I am sometimes asked – “I have this deal on the table. How do I know if it is a good deal?” Well, it ultimately depends on your own investment criteria and target returns as well as your comfort level with the operator. However, as you dive into the deal itself, in order to assess viability of the projections and expected returns, it is important to understand what key assumptions the operator is making when creating such projections and the business plan. In today’s quick snippet article, we offer just that.
1. What is the projected rent growth rate? Is it supported by rent comps and recent and future market trends?
In the past two-three years, many markets experienced strong year over year rent growth (and in certain markets like Tampa or Orlando double digit growth). This is not sustainable in the long run and the pace of growth will likely adjust to normal soon. Thus, assuming these strong rent growth rates will sustain in the future is not realistic (though it can sure make the numbers look juicy).
2. What are the expenses? Are they in line with market ($/door, % of effective gross income), the appraisal, or other public data (e.g. Costar)? Have they been adjusted for expected taxes and insurance increases? Is the expense growth rate in line with inflation.
3. What are the planned operating reserves? Are they adequate? It is not uncommon to account for at least four months of operating expenses. If one is to be more conservative, reserving for six months or adding debt service to the reserve will create additional cushion and higher comfort level and reduce the risk of capital calls. Are replacement reserves in place and in line with the lender’s requirements?
4. What is the purchase price cap rate? How does it compare to market? And what is the reversion cap rate?
Ideally the analysis will apply the market (vs. purchase price) cap rate as the beginning point and increase that by at least 10 bps/yr until the point of sale. While cap rates may or may not increase by the time one sells the asset, you want to account upfront for potential adverse fluctuations in the market. If cap rates do not increase, then you have adequate cushion.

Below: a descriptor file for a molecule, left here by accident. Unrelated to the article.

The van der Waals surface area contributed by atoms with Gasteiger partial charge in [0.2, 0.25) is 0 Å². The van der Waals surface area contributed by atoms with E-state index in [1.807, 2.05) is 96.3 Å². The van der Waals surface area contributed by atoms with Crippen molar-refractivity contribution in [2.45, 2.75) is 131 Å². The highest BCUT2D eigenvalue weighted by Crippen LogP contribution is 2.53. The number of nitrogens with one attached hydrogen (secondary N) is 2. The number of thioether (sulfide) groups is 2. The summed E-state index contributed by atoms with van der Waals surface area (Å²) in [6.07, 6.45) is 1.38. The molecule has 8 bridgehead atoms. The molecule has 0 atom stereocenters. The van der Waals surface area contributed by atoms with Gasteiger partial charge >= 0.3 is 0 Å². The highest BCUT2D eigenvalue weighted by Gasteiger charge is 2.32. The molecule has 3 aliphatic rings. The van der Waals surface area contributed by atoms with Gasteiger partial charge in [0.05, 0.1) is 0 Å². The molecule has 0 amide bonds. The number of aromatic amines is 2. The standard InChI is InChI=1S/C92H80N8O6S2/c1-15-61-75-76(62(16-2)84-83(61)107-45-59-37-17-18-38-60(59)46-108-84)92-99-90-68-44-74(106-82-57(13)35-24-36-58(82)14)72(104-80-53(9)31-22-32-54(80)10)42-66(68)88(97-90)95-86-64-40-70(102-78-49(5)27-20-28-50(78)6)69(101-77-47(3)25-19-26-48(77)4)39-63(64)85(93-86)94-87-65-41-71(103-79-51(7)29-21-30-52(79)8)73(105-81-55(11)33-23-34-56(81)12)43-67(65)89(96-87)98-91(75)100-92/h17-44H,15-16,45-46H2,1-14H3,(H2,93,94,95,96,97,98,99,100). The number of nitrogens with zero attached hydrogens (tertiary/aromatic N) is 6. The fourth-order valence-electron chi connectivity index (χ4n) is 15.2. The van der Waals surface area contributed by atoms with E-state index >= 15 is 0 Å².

5. What are the finance terms (LTV, rate, tenor, interest only period, fixed or floating debt, closing costs, etc.) and are they locked in? The lender is the largest partner in a deal. Especially in the current environment where lending terms are being tightened, you want to ensure the underwrite reflects that and builds in adequate cushion.
6. What is the capex budget? Is it based on contractor bids or past experience? Is there a contingency built in? Especially in the current inflationary environment, it is prudent to build in some cushion.
7. How are the waterfalls structured (do the operating agreement, private placement memorandum, and marketing presentation match)? Are dividends used as return on capital or return of capital? Are the preferred return and dividends cumulative (unpaid returns accumulate over time) or compounded (unpaid return is not only cumulative and therefore added to next year’s balance but is also added to the original investment and as such, earns a preferred return on the new higher base vs. the original investment base)?
That is certainly a lot to consider. Nevertheless, these are important questions to ask so you can develop a good understanding of the underlying investment and enter into it with full awareness of the risks, cushion, and mitigating factors. We hope you found today’s article helpful and feel better equipped to dive into this next deal and evaluate the underlying assumptions behind these great returns you see on the offering memo.
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Disclaimer: The information presented does not constitute legal, accounting, tax, or individually tailored investment advice. Past results do not represent or guarantee future performance.